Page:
"Blessed are the poor in spirit,
for theirs is the kingdom of heaven.
Blessed are those who mourn,
for they will be comforted.
Blessed are the meek,
for they will inherit the earth.
Blessed are those who hunger and thirst for righteousness,
for they will be filled.
Blessed are the merciful,
for they will be shown mercy.
Blessed are the pure in heart,
for they will see God.
Blessed are the peacemakers,
for they will be called sons of God.
Blessed are those who are persecuted because of righteousness,
for theirs is the kingdom of heaven.
"Blessed are you when people insult you, persecute you and falsely say all kinds of evil against you because of me. Rejoice and be glad, because great is your reward in heaven, for in the same way they persecuted the prophets who were before you.
What does Yeshua want from us? Have you ever wondered? I wonder about it a lot. Maybe you already know or you think you know. Maybe you're completely secure in your understanding of who you are and where you fit in the Kingdom of Heaven (not to mention the community of believers).
But consider what you spend your time considering.
I've recently been blogging and conversing on matters of halachah and specifically on whether or not a non-Jew is allowed to lay tefillin in prayer. I've been following Derek Leman's latest Not Jewish Yet Drawn to Torah blog post. Unfortunately, these and many other similar conversations have left me empty lately.
Aren't these matters important? Shouldn't we debate how Jews and Gentiles are to engage in worship practices of the Messiah? Why can't I draw spiritual renewal from these debates? What's missing?
I've been having an email conversation with a friend this morning and I told him:
A lot of these debates, while necessary, tend to leave out the essential ingredient we need for our faith: Yeshua (Jesus). I think a message like "know Jesus better" is one which the whole "Messianic movement" (not just OL and TH, but all of MJ, too) needs to hear. It's not like matters of halachah or procedure aren't important, but we aren't supposed to put our faith in matters of halachah and procedure. Our faith is in the Messiah or we live in vain.I quoted from Yeshua's beatitudes above. What is he saying is "blessed" or "praiseworthy"? Look at the list:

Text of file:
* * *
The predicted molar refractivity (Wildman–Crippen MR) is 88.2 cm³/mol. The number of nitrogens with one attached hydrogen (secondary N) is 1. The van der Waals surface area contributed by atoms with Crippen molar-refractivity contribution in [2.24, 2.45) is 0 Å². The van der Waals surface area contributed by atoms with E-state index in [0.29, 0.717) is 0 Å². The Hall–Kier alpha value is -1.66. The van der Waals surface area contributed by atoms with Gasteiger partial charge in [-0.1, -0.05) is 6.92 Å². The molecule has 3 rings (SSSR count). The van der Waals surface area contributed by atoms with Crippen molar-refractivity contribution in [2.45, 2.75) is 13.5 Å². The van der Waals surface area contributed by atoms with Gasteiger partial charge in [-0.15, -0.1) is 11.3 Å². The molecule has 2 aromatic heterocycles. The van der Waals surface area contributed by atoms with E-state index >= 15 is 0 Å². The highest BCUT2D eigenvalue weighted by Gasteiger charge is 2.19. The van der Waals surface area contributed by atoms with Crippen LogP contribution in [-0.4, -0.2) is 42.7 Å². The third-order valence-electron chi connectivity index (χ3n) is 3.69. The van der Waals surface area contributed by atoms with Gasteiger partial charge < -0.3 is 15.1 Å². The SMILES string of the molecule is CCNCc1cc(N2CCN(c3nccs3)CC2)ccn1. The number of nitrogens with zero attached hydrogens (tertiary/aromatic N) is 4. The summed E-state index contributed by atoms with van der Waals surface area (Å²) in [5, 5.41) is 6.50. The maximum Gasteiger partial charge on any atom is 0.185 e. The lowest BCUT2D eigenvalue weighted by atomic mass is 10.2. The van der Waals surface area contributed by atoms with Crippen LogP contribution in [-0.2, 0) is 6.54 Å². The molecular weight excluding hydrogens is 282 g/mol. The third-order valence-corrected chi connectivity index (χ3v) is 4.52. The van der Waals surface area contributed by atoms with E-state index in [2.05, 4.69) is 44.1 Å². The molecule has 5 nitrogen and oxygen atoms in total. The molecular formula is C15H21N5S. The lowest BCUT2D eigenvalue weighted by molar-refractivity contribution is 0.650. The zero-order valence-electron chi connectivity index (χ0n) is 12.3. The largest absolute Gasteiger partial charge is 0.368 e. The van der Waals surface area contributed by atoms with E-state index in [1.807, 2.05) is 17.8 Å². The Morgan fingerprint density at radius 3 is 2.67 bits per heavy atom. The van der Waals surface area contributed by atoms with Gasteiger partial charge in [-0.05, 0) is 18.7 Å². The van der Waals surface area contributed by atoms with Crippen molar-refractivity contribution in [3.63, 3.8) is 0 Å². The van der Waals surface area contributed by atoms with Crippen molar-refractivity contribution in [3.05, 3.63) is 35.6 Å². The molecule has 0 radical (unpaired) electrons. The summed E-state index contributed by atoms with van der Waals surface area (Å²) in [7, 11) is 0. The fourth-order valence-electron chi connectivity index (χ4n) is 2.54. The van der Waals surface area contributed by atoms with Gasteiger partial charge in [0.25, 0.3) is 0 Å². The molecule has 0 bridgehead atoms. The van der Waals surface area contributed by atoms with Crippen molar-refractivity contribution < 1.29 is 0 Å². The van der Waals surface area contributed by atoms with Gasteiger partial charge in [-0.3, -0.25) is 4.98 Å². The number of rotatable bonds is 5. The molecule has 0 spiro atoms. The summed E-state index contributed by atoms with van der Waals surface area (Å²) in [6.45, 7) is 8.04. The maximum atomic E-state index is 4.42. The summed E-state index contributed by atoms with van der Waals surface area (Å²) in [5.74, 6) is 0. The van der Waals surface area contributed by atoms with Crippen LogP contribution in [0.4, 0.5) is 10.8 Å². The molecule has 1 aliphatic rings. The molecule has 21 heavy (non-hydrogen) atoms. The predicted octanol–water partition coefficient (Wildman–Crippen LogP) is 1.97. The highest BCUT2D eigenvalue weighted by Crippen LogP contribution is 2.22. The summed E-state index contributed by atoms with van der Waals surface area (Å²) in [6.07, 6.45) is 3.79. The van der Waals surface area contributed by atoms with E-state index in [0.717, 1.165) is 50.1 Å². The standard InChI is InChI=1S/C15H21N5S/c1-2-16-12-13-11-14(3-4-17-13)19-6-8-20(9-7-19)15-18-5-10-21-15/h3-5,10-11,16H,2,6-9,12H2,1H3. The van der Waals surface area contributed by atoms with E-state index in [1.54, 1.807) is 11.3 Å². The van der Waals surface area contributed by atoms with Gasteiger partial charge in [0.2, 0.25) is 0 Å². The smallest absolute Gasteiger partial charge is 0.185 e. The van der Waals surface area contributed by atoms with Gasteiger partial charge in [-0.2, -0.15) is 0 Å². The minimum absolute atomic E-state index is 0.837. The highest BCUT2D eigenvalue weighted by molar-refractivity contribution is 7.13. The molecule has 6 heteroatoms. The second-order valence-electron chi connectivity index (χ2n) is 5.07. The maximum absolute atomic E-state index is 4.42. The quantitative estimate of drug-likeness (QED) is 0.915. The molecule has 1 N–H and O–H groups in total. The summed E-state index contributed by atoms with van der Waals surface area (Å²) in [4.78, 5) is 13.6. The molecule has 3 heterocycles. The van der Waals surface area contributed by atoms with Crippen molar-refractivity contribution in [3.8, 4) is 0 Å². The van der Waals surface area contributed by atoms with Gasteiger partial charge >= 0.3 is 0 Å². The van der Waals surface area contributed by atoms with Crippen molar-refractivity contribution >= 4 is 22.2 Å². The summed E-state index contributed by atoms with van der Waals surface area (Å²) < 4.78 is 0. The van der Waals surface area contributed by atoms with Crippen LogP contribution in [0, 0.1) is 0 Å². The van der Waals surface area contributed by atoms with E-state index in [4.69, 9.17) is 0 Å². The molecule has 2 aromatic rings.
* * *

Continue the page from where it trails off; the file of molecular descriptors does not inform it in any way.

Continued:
We can find people like these in our conversations, but they aren't always apparent. That's a problem, because I have a feeling that these are the ways we are supposed to primarily express ourselves in the world around us, including the Messianic blogosphere.
- Poor in spirit (boy, I can relate to that one)
- Those who mourn
- The meek
- Those who hunger and thirst for righteousness
- The merciful (and I think we need a few more of these in the community of faith)
- The pure in heart
- The peacemakers
- Those who are persecuted because of righteousness
Of all the commandments we learn from Yeshua and all that he taught from the Torah, we also know he gave us a new commandment to love one another (John 13:34), and that love tells the world around us that we are his disciples.
Does anybody besides me blog about this stuff?
My last blog post quoted the following words of the Master and I think we need to all hear them, not just for the encouragement, but for the reminder of what's really important:
“Come to me, all you who are weary and burdened, and I will give you rest. Take my yoke upon you and learn from me, for I am gentle and humble in heart, and you will find rest for your souls. For my yoke is easy and my burden is light.” -Matthew 11:28-30This morning, while composing the email I mentioned earlier and pondering the current state of development of the "Messianic movement" which we all seem to represent, I said this:
The current arguments in our little community are a classic case of not being able to see the forest for the trees. I like trees. It's nice to sit under one or to examine the intricate details God programmed into a branch or leaf. But continually operating on that level of microscopic focus won't show you the path through the woods which leads back to home.I'm not putting down healthy debate, scholarly study, or getting into the "meat". I certainly can't argue against the person who wrote this:
We have much to say about this, but it is hard to make it clear to you because you no longer try to understand. In fact, though by this time you ought to be teachers, you need someone to teach you the elementary truths of God’s word all over again. You need milk, not solid food! Anyone who lives on milk, being still an infant, is not acquainted with the teaching about righteousness. But solid food is for the mature, who by constant use have trained themselves to distinguish good from evil. -Hebrews 5:11-14On the other hand, if you are so focused only on the meal in front of you, it's possible to forget who is the source of our life.
Then Jesus declared, “I am the bread of life. Whoever comes to me will never go hungry, and whoever believes in me will never be thirsty. -John 6:35
I am the living bread that came down from heaven. Whoever eats this bread will live forever. This bread is my flesh, which I will give for the life of the world.” -John 6:51The road is long and often, we travel in the dark, ignoring the light of the world. Look for the lamp who lights your path or you may become lost in the dark forever.
"A Jew never gives up. We're here to bring Mashiach, we will settle for nothing less." -Harav Yitzchak Ginsburgh